Launched at CES 2009, Netgear's Internet TV Player (ITV2000) is a compact "plug in and go" Internet set-top device with a simple remote control that enables viewers to watch Internet videos including YouTube, live Internet TV, video websites, premium video-on-demand and online video searches on their TVs.
As with Apple's Apple TV system rather than watching videos on PC screens in separate rooms, families can watch video from a variety of Internet sources on the TV together, in the comfort of their den or family room.
The Internet TV Player streams content from popular sites such as BBC.com, CNN.com, ESPN.com, EuroSport.com, NBC.com, PGATour and TMZ.com, as well as video sites such as YouTube, Google Videos, Yahoo Videos and MetaCafe.
Netgear's Internet TV Player supports streaming of live TV broadcasts from Internet sites around the world, and premium, paid movies on demand such as CinemaNow.com, in addition to downloaded videos from sites such as BitTorrent.
Netgear claims that its superior VTap video search capabilities enable the intelligent search of Internet videos, including targeting video sites by country, topic of interest, person or popular website. Consumers are also able to play video, music, and photos from a local USB flash drive.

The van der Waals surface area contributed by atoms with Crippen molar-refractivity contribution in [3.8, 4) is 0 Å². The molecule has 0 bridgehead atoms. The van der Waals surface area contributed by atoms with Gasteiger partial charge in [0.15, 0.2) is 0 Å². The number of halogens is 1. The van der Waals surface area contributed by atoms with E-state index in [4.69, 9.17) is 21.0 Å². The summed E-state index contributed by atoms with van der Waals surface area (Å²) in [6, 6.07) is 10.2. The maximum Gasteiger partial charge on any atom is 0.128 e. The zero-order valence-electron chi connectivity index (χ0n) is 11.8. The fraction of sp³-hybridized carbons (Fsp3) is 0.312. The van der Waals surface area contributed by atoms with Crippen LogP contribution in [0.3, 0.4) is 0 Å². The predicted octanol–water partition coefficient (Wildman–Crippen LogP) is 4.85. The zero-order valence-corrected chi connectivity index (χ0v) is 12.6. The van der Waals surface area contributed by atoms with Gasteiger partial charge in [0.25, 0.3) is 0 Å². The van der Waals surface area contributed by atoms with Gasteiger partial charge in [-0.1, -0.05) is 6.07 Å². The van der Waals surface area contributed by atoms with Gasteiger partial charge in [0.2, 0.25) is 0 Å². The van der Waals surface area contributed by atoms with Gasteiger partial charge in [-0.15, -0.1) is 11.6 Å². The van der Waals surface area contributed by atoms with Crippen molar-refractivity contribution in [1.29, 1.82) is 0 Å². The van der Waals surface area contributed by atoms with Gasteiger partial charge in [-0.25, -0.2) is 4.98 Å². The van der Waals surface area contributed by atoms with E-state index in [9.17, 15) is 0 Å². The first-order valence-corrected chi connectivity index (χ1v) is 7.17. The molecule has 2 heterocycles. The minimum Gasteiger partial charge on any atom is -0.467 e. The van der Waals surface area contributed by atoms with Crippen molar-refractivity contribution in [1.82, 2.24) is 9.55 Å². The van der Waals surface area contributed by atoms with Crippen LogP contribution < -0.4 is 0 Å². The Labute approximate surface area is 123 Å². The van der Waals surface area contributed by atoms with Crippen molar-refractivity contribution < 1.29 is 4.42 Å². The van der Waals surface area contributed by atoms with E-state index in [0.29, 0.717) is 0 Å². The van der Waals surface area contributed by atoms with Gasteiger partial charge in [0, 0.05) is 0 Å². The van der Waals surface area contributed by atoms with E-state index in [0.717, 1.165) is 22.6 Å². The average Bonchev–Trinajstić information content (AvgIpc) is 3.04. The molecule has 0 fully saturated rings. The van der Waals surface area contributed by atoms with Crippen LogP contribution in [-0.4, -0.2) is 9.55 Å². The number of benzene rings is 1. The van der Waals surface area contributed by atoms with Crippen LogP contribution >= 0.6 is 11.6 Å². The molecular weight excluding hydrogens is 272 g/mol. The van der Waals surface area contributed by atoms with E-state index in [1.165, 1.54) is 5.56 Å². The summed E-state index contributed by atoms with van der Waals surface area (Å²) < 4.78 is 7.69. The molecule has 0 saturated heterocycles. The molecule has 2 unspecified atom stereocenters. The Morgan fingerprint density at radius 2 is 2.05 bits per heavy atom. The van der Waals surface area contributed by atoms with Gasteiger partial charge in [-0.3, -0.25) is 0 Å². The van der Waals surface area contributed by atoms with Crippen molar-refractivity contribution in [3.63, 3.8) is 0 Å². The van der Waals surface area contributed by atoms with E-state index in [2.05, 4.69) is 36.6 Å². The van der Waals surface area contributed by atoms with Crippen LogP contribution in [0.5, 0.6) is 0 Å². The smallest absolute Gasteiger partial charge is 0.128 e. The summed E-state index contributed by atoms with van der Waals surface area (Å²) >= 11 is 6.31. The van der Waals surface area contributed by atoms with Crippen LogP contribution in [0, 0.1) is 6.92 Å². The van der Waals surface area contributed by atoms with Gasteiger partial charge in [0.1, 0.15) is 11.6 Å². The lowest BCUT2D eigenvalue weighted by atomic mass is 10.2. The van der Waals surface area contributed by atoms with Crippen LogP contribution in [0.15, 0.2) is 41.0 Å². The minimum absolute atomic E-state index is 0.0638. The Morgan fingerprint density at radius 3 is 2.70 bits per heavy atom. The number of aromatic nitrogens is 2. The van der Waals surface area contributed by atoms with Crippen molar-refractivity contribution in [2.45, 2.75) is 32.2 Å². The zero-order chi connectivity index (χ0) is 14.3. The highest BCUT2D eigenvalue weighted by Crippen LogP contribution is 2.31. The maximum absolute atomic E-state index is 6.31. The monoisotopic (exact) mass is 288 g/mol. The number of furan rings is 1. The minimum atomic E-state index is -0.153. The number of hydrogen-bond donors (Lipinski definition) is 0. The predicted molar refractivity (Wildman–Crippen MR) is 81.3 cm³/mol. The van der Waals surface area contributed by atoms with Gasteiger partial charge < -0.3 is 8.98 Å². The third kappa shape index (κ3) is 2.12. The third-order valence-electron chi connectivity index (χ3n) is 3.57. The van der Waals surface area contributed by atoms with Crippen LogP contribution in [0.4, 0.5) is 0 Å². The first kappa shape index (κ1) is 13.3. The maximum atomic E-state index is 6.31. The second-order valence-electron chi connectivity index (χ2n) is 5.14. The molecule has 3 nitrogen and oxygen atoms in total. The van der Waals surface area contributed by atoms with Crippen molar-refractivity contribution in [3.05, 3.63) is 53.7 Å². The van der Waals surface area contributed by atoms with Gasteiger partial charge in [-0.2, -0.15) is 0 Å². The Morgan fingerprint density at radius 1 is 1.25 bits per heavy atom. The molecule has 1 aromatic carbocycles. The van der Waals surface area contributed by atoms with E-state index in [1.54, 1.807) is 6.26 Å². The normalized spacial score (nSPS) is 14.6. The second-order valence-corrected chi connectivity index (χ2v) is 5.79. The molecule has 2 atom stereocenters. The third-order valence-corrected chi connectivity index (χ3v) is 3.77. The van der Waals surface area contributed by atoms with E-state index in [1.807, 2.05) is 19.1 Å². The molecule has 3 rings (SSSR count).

Slightly larger than a deck of cards, the compact Internet TV Player connects to the home network and the Internet via Ethernet or wireless USB adaptor. It does not require a PC to play Internet video, nor does it require installing any PC software or setting up file sharing or firewall settings.
The Netgear Internet TV Player (ITV2000) is expected to be available in early Summer 2009 for US$199.
"Internet video consumption is at an all-time high," said Vivek Pathela, Netgear's vice president and general manager of home/consumer products.
"Just in the month of October 2008 alone, comScore estimated that almost half of the total US population viewed more than 13.5 billion online videos. That's a large number of Internet videos that are viewed mostly on PCs, even though many people would rather watch them on their TVs."
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